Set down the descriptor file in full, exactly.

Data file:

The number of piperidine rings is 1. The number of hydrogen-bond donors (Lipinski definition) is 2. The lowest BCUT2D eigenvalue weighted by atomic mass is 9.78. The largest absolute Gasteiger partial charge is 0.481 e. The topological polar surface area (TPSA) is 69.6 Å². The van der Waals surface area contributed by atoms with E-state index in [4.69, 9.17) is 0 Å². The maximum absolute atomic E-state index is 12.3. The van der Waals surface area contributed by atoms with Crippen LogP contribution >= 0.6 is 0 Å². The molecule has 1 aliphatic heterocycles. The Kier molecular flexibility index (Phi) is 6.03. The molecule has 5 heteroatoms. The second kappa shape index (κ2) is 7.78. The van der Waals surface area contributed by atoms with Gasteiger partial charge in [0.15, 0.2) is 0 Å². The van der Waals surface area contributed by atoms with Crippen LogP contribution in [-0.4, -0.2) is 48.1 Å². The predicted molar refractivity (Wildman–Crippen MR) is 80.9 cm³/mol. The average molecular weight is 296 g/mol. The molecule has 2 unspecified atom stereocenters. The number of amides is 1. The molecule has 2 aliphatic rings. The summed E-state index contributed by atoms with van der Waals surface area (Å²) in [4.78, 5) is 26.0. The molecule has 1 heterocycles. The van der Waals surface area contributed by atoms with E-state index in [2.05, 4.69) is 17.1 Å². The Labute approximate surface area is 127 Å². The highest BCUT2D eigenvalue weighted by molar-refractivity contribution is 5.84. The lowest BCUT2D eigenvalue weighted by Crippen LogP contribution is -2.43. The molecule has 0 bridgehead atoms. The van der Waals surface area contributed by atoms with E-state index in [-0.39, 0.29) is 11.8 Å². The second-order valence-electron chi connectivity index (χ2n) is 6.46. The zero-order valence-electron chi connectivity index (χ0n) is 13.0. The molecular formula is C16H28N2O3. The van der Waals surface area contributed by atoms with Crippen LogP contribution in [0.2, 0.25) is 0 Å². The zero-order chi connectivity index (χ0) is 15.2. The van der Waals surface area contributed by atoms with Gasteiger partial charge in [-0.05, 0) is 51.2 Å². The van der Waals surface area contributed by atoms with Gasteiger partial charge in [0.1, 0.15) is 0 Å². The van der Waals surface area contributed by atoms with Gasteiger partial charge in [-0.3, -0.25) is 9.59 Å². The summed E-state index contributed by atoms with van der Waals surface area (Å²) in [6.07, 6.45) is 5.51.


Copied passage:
The number of piperidine rings is 1. The number of hydrogen-bond donors (Lipinski definition) is 2. The lowest BCUT2D eigenvalue weighted by atomic mass is 9.78. The largest absolute Gasteiger partial charge is 0.481 e. The topological polar surface area (TPSA) is 69.6 Å². The van der Waals surface area contributed by atoms with E-state index in [4.69, 9.17) is 0 Å². The maximum absolute atomic E-state index is 12.3. The van der Waals surface area contributed by atoms with Crippen LogP contribution >= 0.6 is 0 Å². The molecule has 1 aliphatic heterocycles. The Kier molecular flexibility index (Phi) is 6.03. The molecule has 5 heteroatoms. The second kappa shape index (κ2) is 7.78. The van der Waals surface area contributed by atoms with Gasteiger partial charge in [0.15, 0.2) is 0 Å². The van der Waals surface area contributed by atoms with Crippen LogP contribution in [-0.4, -0.2) is 48.1 Å². The predicted molar refractivity (Wildman–Crippen MR) is 80.9 cm³/mol. The average molecular weight is 296 g/mol. The molecule has 2 unspecified atom stereocenters. The number of amides is 1. The molecule has 2 aliphatic rings. The summed E-state index contributed by atoms with van der Waals surface area (Å²) in [4.78, 5) is 26.0. The molecule has 1 heterocycles. The van der Waals surface area contributed by atoms with E-state index in [2.05, 4.69) is 17.1 Å². The Labute approximate surface area is 127 Å². The highest BCUT2D eigenvalue weighted by molar-refractivity contribution is 5.84. The lowest BCUT2D eigenvalue weighted by Crippen LogP contribution is -2.43. The molecule has 0 bridgehead atoms. The van der Waals surface area contributed by atoms with E-state index in [-0.39, 0.29) is 11.8 Å². The second-order valence-electron chi connectivity index (χ2n) is 6.46. The zero-order valence-electron chi connectivity index (χ0n) is 13.0. The molecular formula is C16H28N2O3. The van der Waals surface area contributed by atoms with Crippen LogP contribution in [0.2, 0.25) is 0 Å². The zero-order chi connectivity index (χ0) is 15.2. The van der Waals surface area contributed by atoms with Gasteiger partial charge in [-0.05, 0) is 51.2 Å². The van der Waals surface area contributed by atoms with Gasteiger partial charge in [0.1, 0.15) is 0 Å². The van der Waals surface area contributed by atoms with Gasteiger partial charge in [-0.3, -0.25) is 9.59 Å². The summed E-state index contributed by atoms with van der Waals surface area (Å²) in [6.07, 6.45) is 5.51.